The Corner

Darling of the Right

Madison, Wis. – Badger State Democrats gave Republicans a scare on Tuesday, picking up two state-senate seats held by GOP incumbents. But by midnight, their quest to snag the three seats they needed to take control of the Wisconsin senate fell short. Sen. Alberta Darling — a key partner of first-term Republican governor Scott Walker — defeated Democrat Sandy Pasch, leaving the Grand Old Party with a slim, 17-16 edge in the upper chamber.

For months, Darling’s District 10 seat was considered by Democrats to be the keystone of their recall effort against Walker’s legislative allies. Mike Tate, the state Democratic chair, dubbed Darling’s prospective defeat the “crown jewel” of the August elections. Over $8 million poured into the suburban Milwaukee district, making it the priciest of the six GOP recall campaigns. In the final days, union workers canvassed small towns such as Glendale and Thiensville, hoping to lift Pasch over the well-known lawmaker.

Yet it was not to be. Pasch led the early returns, but by late evening, Darling began to pull ahead when votes were tallied in GOP-heavy Waukesha County. Pasch, for her part, did well in late-reporting slices of Milwaukee County, but it was not enough: Darling won, 54 percent to 46 percent. Tate, in a statement to reporters, pledged not to challenge the results. “Though we believe that Sandy Pasch was able to battle Alberta Darling to a virtual tie, on her turf, we will not pursue questions of irregularities,” he said.

This was not Darling’s first close race. Three years ago, when Barack Obama carried her socially moderate, fiscally conservative district, she won reelection by approximately 1,000 votes. The five other Republicans targeted for recall also came from swing districts. Both Sen. Dan Kapanke (District 32) and Sen. Randy Hopper (District 18) lost their seats. Kapanke has leaned more to the left in recent years and GOP insiders knew his would be a tough race. Hopper was plagued by personal troubles, namely his marital separation and subsequent relationship with a state employee.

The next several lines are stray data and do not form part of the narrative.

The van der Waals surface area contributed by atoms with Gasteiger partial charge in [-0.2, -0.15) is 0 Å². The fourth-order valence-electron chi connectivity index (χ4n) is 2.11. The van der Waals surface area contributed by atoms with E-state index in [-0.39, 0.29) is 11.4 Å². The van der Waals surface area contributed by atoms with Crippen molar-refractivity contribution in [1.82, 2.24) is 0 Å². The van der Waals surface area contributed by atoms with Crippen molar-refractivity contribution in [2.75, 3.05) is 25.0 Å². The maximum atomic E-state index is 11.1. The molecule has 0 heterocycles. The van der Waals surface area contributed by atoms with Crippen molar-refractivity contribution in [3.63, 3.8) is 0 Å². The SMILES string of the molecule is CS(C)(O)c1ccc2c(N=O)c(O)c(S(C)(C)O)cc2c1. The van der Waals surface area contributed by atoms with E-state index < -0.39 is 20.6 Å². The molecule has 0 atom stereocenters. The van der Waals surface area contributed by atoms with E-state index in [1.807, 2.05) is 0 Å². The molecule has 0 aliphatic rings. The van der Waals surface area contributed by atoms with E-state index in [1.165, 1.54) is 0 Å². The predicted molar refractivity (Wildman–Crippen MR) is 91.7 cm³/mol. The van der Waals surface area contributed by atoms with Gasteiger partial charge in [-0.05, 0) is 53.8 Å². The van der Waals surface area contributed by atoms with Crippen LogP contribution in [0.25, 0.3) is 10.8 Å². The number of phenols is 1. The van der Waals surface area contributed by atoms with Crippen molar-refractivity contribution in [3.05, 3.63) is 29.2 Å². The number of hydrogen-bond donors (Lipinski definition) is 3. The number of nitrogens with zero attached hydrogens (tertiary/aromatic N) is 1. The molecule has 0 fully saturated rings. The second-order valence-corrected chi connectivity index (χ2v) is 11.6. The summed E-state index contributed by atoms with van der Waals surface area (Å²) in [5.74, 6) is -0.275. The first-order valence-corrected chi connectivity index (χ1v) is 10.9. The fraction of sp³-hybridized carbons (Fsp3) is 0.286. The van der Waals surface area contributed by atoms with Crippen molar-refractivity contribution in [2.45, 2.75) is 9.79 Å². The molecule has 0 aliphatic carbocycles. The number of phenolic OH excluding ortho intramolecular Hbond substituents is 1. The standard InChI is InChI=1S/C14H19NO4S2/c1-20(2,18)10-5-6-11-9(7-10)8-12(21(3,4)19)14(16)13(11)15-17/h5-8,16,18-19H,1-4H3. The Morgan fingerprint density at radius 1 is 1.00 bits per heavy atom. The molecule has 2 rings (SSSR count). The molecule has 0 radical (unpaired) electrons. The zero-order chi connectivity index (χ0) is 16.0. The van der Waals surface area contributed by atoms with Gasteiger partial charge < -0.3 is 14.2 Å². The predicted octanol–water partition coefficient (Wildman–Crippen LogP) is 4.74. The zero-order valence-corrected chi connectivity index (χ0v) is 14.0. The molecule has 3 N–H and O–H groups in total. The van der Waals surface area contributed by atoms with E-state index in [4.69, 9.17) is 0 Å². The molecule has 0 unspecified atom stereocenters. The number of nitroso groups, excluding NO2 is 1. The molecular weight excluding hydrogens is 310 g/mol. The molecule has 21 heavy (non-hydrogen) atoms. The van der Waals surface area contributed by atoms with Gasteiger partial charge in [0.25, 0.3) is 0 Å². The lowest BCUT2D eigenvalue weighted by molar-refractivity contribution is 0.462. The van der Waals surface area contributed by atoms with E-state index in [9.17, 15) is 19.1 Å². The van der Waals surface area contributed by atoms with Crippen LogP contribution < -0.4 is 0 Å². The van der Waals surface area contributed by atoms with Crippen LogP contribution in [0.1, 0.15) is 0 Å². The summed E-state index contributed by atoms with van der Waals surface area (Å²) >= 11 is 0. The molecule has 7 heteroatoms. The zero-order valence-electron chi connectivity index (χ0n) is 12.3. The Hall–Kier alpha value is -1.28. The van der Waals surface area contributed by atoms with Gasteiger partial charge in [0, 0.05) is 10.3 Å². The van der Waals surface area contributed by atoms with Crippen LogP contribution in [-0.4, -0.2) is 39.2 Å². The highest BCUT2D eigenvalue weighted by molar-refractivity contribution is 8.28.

Aside from Darling, Republican senators Luther Olsen (District 14), Rob Cowles (District 2), and Sheila Harsdorf (District 10) also won. Those four victories do more than enable Republicans to keep their state-senate majority — they give a real boost to Governor Walker, who has seen his approval ratings sink since enacting restrictions on public-employee collective bargaining earlier this year. Losing two seats, of course, was nothing to celebrate, but Wisconsin Republicans appear to be relieved that the recalls were not a political massacre.

In an interview with National Review Online earlier this week, Darling was optimistic about the future for Walker’s agenda, even as Big Labor and progressive activists continue to target Republicans. “I hope what happens is that we become more like Indiana, where Gov. Mitch Daniels did what he did,” she said. Daniels, she explained, championed fiscal reform and “then saw his poll numbers get really down, really bad. But a year or two later, he ran and got 60 percent of the vote. That’s what I’m hoping will happen here, that people recognize that what we did is working.”


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